Web Development · Marketing

Commission based web/marketing development.

Daniel Coyle Founder/Instructor at Coyle Outdoors

November 13th, 2013

I am currently taking on a guy I like who is young and excited to work in an arrangement that is for a percentage of revenue generated by internet sales (the primary source of sales for me.)  His skill set is web development and social media marketing (he is not terribly established and eager for opportunities to get more established).  I would be working with him as a partner ideally but he would be in fact working as a contractor.  I need to figure out what percentage makes sense and what sort of timelines I should consider.  Any guidelines that people have seen used effectively would be a big help.  I haven't updated my site in a year and don't blog or facebook etc. more than twice a month currently. The product and its sales seem to benefit significantly from creating buzz about it.  My site, for reference, is www.coyledesignandbuild.com - thanks!  dan
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Travis Workman Founder/President at Cognisoft

November 13th, 2013

I have a commission chart I use but that is more for lead generation and sales I would be happy to share it with you. I don't want to make it super public but willing to send it to you for you to look at. 

Rob G

November 13th, 2013

Daniel, very cool product by the way!  i see you are based on Oregon - i'm in Seattle and this looks very much like a NW product! - very cool!  i've not spent much time (swamped as i'm sure we all are) thinking about your particular situation, but off the top of my head one way to help you narrow in on a rough % might be to talk to a few retailers - start with specialty shops (outdoor sports?) and find out what % they would take to resell your product then work backward from there.  you could also talk to some specialty manufacturer's reps and get a feel for their requirements.  If, for example, REI (might as well think big!) would take 50% (i have no idea, but i do have a few connections there) then way the benefits they bring to the table VS cost and compare that to bringing on this partner/contractor.  It sounds like the decision you need to make first is "direct" VS "indirect" sales so i would start there...just a thought.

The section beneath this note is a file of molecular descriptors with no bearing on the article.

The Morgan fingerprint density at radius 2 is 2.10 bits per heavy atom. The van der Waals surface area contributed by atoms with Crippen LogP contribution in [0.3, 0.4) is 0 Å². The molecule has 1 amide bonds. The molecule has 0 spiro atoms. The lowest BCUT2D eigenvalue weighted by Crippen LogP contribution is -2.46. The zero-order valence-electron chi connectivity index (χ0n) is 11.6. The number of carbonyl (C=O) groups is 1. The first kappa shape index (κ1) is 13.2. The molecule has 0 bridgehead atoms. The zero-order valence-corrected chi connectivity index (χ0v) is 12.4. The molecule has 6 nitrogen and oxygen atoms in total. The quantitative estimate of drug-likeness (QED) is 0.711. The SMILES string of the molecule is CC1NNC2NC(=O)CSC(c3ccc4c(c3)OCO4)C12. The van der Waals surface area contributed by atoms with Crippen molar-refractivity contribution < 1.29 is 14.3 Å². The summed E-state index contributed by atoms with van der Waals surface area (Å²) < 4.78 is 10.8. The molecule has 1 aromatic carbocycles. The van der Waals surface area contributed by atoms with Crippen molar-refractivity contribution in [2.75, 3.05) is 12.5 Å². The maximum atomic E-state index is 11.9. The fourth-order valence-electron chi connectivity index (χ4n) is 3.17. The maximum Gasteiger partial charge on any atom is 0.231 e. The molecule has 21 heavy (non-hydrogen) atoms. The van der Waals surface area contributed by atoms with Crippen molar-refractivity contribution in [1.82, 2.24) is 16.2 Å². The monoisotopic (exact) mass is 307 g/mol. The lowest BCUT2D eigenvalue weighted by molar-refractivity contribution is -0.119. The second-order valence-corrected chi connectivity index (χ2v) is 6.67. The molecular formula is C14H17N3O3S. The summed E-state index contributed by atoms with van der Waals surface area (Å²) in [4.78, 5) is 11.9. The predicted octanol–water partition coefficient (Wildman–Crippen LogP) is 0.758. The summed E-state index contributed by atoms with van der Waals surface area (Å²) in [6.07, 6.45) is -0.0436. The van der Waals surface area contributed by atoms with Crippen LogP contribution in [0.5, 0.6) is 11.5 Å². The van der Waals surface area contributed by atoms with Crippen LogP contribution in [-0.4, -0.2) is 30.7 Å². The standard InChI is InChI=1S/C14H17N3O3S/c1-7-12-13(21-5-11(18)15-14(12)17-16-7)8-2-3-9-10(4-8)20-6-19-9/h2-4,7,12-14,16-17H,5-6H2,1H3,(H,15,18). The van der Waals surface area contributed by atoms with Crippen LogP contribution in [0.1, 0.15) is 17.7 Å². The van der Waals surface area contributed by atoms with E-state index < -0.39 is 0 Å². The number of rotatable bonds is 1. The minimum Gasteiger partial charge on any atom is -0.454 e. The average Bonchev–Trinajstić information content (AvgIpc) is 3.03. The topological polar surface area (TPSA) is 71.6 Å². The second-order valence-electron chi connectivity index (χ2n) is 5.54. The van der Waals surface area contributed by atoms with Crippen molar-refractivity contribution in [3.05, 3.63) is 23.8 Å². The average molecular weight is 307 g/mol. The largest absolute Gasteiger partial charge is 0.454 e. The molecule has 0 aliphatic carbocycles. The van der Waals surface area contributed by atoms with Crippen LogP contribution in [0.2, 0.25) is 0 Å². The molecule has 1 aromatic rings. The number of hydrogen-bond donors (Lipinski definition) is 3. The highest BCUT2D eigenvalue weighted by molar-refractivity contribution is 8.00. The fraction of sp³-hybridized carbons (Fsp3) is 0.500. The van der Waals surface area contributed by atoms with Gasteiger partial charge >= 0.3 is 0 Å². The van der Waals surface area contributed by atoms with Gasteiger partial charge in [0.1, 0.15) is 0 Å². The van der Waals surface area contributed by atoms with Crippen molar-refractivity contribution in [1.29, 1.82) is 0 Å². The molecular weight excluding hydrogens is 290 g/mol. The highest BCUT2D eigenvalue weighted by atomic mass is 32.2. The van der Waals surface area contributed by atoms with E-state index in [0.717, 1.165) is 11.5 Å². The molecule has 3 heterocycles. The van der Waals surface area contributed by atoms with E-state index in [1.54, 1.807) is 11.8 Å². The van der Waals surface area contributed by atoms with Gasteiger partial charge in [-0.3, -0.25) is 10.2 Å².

Justin Kresge Marketing & Web Specialist

November 13th, 2013

Speaking from past experiences as the former young guy. The relationship timeline should be at least a year as many strategies he implements will take hold over time, SEO, press releases, relationships with blogs,  videos, social media, ect. 

If he is to be your lone driving force I wouldn't worry about where the sales came from (meaning no commission codes or linking). Small numbered examples below: 

Before him: averaged 10 sales a month
Month 1 with him: 16 sales
        Pay him commission on 6 sales. 

Use a scaling commission chart example:
First 5 sales 10% commission
Next 10 sales 20% commission
Above 25 sales 25% commission

Have defined "Projects" timelines:
Website redesigns: Completed before week 4
Facebook Page Redesign: Completed before week 4
ect,

Ongoing Benchmarks:
Facebook interactions
Articles written per month

Hope that helped. Ideally the young guy should structure the deal and have you adjust it. It's hard to give specific commission numbers without knowing the costs, current sales and expectations.